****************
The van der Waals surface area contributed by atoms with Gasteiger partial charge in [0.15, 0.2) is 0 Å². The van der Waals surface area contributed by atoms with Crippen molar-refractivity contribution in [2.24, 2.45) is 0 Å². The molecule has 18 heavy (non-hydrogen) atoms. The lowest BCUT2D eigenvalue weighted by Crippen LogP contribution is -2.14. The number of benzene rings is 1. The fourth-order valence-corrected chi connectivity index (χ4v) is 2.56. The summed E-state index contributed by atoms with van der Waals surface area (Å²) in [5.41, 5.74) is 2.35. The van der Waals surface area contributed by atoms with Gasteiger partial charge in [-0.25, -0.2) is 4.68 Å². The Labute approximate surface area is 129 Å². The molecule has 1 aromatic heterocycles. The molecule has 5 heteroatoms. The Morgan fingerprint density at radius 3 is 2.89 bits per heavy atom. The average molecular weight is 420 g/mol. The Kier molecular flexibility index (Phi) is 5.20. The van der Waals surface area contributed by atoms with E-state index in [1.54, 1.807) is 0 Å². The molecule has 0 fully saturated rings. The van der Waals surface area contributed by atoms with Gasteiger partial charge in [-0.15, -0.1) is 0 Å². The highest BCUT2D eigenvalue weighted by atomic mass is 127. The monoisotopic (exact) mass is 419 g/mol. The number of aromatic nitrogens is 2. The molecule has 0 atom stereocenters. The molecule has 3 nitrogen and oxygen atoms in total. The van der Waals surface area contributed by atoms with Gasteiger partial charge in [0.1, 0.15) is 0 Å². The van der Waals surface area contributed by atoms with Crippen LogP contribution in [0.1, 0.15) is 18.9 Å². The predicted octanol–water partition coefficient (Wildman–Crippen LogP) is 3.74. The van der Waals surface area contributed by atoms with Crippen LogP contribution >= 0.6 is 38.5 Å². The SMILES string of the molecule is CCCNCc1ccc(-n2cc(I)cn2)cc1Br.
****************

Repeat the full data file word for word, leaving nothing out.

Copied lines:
The van der Waals surface area contributed by atoms with Gasteiger partial charge in [0.15, 0.2) is 0 Å². The van der Waals surface area contributed by atoms with Crippen molar-refractivity contribution in [2.24, 2.45) is 0 Å². The molecule has 18 heavy (non-hydrogen) atoms. The lowest BCUT2D eigenvalue weighted by Crippen LogP contribution is -2.14. The number of benzene rings is 1. The fourth-order valence-corrected chi connectivity index (χ4v) is 2.56. The summed E-state index contributed by atoms with van der Waals surface area (Å²) in [5.41, 5.74) is 2.35. The van der Waals surface area contributed by atoms with Gasteiger partial charge in [-0.25, -0.2) is 4.68 Å². The Labute approximate surface area is 129 Å². The molecule has 1 aromatic heterocycles. The molecule has 5 heteroatoms. The Morgan fingerprint density at radius 3 is 2.89 bits per heavy atom. The average molecular weight is 420 g/mol. The Kier molecular flexibility index (Phi) is 5.20. The van der Waals surface area contributed by atoms with E-state index in [1.54, 1.807) is 0 Å². The molecule has 0 fully saturated rings. The van der Waals surface area contributed by atoms with Gasteiger partial charge in [-0.15, -0.1) is 0 Å². The highest BCUT2D eigenvalue weighted by atomic mass is 127. The monoisotopic (exact) mass is 419 g/mol. The number of aromatic nitrogens is 2. The molecule has 0 atom stereocenters. The molecule has 3 nitrogen and oxygen atoms in total. The van der Waals surface area contributed by atoms with Gasteiger partial charge in [0.1, 0.15) is 0 Å². The van der Waals surface area contributed by atoms with Crippen LogP contribution in [0.1, 0.15) is 18.9 Å². The predicted octanol–water partition coefficient (Wildman–Crippen LogP) is 3.74. The van der Waals surface area contributed by atoms with Crippen LogP contribution >= 0.6 is 38.5 Å². The SMILES string of the molecule is CCCNCc1ccc(-n2cc(I)cn2)cc1Br.